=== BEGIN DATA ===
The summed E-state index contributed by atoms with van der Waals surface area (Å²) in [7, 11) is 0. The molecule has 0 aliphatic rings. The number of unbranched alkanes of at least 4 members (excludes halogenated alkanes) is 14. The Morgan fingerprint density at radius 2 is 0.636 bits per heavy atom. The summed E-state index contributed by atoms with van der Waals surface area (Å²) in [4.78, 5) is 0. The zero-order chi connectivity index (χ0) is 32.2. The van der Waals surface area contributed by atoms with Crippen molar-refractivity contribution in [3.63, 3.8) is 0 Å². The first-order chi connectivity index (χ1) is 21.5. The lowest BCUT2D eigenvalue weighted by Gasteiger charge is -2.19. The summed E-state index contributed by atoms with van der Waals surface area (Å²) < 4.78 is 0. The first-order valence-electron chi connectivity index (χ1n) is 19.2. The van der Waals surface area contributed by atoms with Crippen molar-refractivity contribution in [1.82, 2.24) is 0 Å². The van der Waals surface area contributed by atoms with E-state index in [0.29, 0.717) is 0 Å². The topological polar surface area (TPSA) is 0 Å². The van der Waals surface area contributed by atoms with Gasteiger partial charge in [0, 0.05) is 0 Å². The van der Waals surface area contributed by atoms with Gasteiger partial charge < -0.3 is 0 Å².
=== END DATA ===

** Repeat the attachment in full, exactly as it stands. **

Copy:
The summed E-state index contributed by atoms with van der Waals surface area (Å²) in [7, 11) is 0. The molecule has 0 aliphatic rings. The number of unbranched alkanes of at least 4 members (excludes halogenated alkanes) is 14. The Morgan fingerprint density at radius 2 is 0.636 bits per heavy atom. The summed E-state index contributed by atoms with van der Waals surface area (Å²) in [4.78, 5) is 0. The zero-order chi connectivity index (χ0) is 32.2. The van der Waals surface area contributed by atoms with Crippen molar-refractivity contribution in [3.63, 3.8) is 0 Å². The first-order chi connectivity index (χ1) is 21.5. The lowest BCUT2D eigenvalue weighted by Gasteiger charge is -2.19. The summed E-state index contributed by atoms with van der Waals surface area (Å²) < 4.78 is 0. The first-order valence-electron chi connectivity index (χ1n) is 19.2. The van der Waals surface area contributed by atoms with Crippen molar-refractivity contribution in [1.82, 2.24) is 0 Å². The van der Waals surface area contributed by atoms with E-state index in [0.29, 0.717) is 0 Å². The topological polar surface area (TPSA) is 0 Å². The van der Waals surface area contributed by atoms with Gasteiger partial charge in [0, 0.05) is 0 Å². The van der Waals surface area contributed by atoms with Gasteiger partial charge < -0.3 is 0 Å².